Bank of America to buy MBNA

$35 billion merger to result in 6,000 job cuts

July 01, 2005|By Laura Smitherman and Paul Adams | Laura Smitherman and Paul Adams,SUN STAFF

Bank of America Corp. will acquire MBNA Corp. -- the credit card giant that traces its roots to the Baltimore area, where it still has operations -- in a $35 billion cash and stock deal that will result in 6,000 job cuts nationwide.

The sale will shake up the credit card industry, likely leaving consumers with fewer choices and higher fees, experts said. And it will reverberate throughout Maryland's business and political establishment, which has long had ties to MBNA's current and former executives.

MBNA's move to Delaware in 1982 after a legislative dispute over a cap on credit card interest rates is remembered by many in Annapolis as one of the biggest political blunders in Maryland history.

During a New York news conference yesterday, Bank of America and MBNA executives said that they haven't determined where jobs will be eliminated but that they will target duplicating services such as personnel and administrative posts.

Together, the companies employ 200,000 people across the country, including 1,100 MBNA employees in Hunt Valley who work in telemarketing and customer service. Bank of America employs 3,540 at branches around the state and at a Baltimore headquarters. MBNA has more than 25,000 workers nationwide.

Some MBNA workers interviewed briefly at the company's Hunt Valley offices yesterday said they learned of the deal through news reports and a morning e-mail. They were not informed of specific job cuts.

MBNA's president and chief executive, Bruce L. Hammonds, said the sale to Charlotte-based Bank of America, the nation's largest retail bank, may have prevented larger layoffs as his company's growth was stagnating. MBNA is the nation's second-largest credit card issuer.

Hammonds will remain as head of the combined company's credit card division in Wilmington, Del., so a "significant" part of the business will stay where MBNA is based.

It took one week to cobble together the deal, after MBNA officials contacted Bank of America's brass to gauge their interest June 22. Days earlier, a helicopter carrying Hammonds and MBNA's vice chairman, Frank D. Bramble Sr., crashed into the East River near Manhattan. All aboard survived. Hammonds said yesterday that they had been meeting with financial advisers to discuss the company's options and were en route back to Wilmington.

The acquisition will reshuffle the credit card industry, making Bank of America the largest issuer in the United States, with 20 percent of the market. It also marks the culmination of years of consolidation that has transformed the banking industry.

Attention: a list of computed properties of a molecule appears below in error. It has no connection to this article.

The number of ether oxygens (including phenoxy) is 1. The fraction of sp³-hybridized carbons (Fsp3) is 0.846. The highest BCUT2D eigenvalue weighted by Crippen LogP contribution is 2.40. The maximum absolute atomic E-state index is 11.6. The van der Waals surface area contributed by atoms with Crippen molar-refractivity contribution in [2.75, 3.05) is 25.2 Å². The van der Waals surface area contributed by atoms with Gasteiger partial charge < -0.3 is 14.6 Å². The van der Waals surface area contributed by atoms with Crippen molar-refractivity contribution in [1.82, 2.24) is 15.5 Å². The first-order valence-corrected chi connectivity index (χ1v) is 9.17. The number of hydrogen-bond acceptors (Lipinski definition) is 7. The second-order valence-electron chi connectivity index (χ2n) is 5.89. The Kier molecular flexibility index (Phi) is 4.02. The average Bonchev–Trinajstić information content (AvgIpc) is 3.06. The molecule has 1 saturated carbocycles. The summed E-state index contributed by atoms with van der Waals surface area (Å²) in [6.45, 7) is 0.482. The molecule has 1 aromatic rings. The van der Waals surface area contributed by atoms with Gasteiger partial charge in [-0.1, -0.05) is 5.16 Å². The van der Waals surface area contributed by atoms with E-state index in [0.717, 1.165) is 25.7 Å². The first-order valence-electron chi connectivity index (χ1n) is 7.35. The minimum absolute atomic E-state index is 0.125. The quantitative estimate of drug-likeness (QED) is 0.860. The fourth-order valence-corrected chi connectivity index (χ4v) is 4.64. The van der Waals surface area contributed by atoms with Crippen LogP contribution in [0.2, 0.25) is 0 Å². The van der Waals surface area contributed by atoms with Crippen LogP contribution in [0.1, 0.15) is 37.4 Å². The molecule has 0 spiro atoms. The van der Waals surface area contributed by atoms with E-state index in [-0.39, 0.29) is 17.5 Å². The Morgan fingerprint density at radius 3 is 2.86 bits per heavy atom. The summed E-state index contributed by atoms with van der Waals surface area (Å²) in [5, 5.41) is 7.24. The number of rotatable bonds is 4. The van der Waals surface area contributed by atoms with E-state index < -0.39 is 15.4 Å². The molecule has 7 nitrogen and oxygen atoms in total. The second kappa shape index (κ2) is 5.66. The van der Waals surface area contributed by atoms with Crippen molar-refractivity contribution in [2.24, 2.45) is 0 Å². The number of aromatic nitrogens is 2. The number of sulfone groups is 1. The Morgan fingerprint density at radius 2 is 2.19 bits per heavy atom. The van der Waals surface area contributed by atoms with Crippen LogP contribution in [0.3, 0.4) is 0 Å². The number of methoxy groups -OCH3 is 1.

Baltimore almost played a big role in that transformation.

It was politics that drove the company from Maryland, after lawmakers refused to deal with the credit card company. And it was the company's political ties that brought it back in 1997, with the establishment of a regional headquarters in Hunt Valley, which is threatened with layoffs.

The company's roots in the state date to the 1960s, when MNC Financial, the parent of Maryland National Bank, formed a small credit card company. The division thrived in Maryland until sky-high interest rates in the early 1980s led to a political showdown in Annapolis.

Lawmakers were seeking to protect consumers from the high interest rates being charged by banks and refused to lift a law restricting credit card rates. Company officials pushed for the change, but lawmakers were unmoved, setting up the company's departure to Wilmington, where Delaware officials had lifted restrictions.

Baltimore officials have watched with envy over the years as Charles M. Cawley, who retired as MBNA's chief executive in 2003, transformed downtown Wilmington with six opulent office buildings staffed with thousands of well-paid white-collar workers. The company is Delaware's largest private employer, with 10,680 jobs.

"I remember the attorney general saying, `Oh, they're bluffing, they're bluffing,'" said Comptroller William Donald Schaefer, former mayor of Baltimore and Maryland governor. Schaefer tried to persuade lawmakers to keep the company from moving.

Despite some hard feelings, MBNA executives maintained ties to Maryland. Cawley and the company's executives have given generously over the years to Maryland politicians, most notably C.A. Dutch Ruppersberger, the former Baltimore County executive who is now in Congress.

It was Cawley's close friendship with Ruppersberger and former state Sen. Francis X. Kelly that helped drive MBNA's decision to locate an office in Hunt Valley. Ruppersberger worried for those jobs yesterday.

"I'm just very concerned whenever there's a merger," Ruppersberger said. "Bank of America understands how important those jobs are to us in Hunt Valley."

David S. Iannucci, executive director of Baltimore County's Department of Economic Development, said MBNA has been a significant player "in the corporate community -- philanthropically, and in their investments in Maryland and Baltimore County."

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